Employers tend to use many different types of software to read digital resume documents. Because there are so many software choices, you can rarely know what format to use when you send your digital resume to a prospective employer. Yet, you must make your resume easy for them to read, or risk getting knocked out of the process. Do they use MS WORD, or WordPerfect, or WORKS, or whatever? Who knows? So instead of trying to match their format, use one of two document file formats that can be read by almost all word processing software. Those file types are: "ASCII" plain text (.txt files), and "Rich Text Format" (.rtf files) documents. Use one or the other of those two document file formats, and nearly every company can read your resume the first time. The advantage of using RTF, in particular, is that it carries with it bolding and font-style and text color and other text attributes that make your resume look special - atttributes ASCII text does not include (I recommend RTF).
To save your job resume in an RTF or TXT file format, follow these simple steps. First, open your completed resume in your word processing software. In the File menu, at the top left of most program windows, you will find the option "Save As." When you click the "Save As" option, the save window will open. Somewhere toward the bottom of the window should be a drop down window with a label that states, "Save as type," or words to that effect. By clicking the down arrow at the right of that box, you open a list of available file types. The list can sometimes be long. Just scroll down and choose "Plain Text," or "Text only," or "TXT"; or choose "RTF" or "Rich Text Format." Any one of those menu choices will save your resume in a digital format that can be read by the employers you send it to.
You should plan to put a call in to the prospective employer no more than three or four days after you are certain they have received your job résumé. This is an extremely effective way for you to impress your level of motivation upon the employer, and oddly enough, this is a step that the vast majority of job seekers never take.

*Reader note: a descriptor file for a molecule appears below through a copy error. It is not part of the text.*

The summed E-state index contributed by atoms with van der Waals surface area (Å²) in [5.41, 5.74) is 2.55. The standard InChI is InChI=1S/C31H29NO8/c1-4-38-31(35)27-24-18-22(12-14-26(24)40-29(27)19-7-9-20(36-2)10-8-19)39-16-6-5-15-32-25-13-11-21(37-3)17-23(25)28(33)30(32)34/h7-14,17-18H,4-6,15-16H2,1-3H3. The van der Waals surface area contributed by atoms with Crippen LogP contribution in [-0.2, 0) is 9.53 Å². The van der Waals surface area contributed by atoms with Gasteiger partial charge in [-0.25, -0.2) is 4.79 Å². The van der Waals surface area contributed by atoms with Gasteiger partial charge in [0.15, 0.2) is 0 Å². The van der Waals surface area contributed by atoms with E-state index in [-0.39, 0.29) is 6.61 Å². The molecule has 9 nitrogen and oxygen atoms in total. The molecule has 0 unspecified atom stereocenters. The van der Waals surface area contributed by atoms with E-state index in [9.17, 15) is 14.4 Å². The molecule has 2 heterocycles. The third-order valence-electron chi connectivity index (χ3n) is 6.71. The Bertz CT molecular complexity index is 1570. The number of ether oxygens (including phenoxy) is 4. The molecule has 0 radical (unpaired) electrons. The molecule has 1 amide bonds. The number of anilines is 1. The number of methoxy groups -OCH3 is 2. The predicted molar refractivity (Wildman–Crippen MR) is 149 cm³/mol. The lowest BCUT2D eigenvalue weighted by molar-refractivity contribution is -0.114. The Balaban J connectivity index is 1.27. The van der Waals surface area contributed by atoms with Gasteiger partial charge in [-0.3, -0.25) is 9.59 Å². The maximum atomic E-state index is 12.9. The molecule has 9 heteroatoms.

When you reach the person with whom you need to speak, you will want to have a basic presentation developed to start your conversation. Simply say, "I wanted to make sure you received my resume." You can use this initial conversation to demonstrate your interest in the job, and the fact that you know something about the company, and have skills and experience to do the job they are trying to fill. Make a short list of a few key questions that will demonstrate your due diligence.
The most important point to remember about these conversations is that preparation is what makes the difference between a lasting professional impression and a wasted shot. Along with preparing the content of your conversation, you should also rehearse presenting yourself with sincere energy and enthusiasm. But always keep it professional. Show respect, practice good manners, demonstrate your confidence in your credentials. Let your resume carry the key skill components that identify you as a good candidate for the job. Tout those attributes to prospective employers when they call you.
Mark Baber has 20 years experience as an Executive Search recruiter and is Recruit Consultant to http://www.JobNewsRadio.com.
You Can Create Your Own Professional Resume
If you would like more information about "How to Write a Professional Resume", the following book is a great resource:
It will show you exactly how to make an exceptional
professionally and quickly.
You'll also find some outstanding articles in the book which will help you with your cover letter and the interviewing process, too.
Since this book is sold as an e-book, you can print off as many copies of the worksheets and forms as you need to help you through the easy-to-follow steps.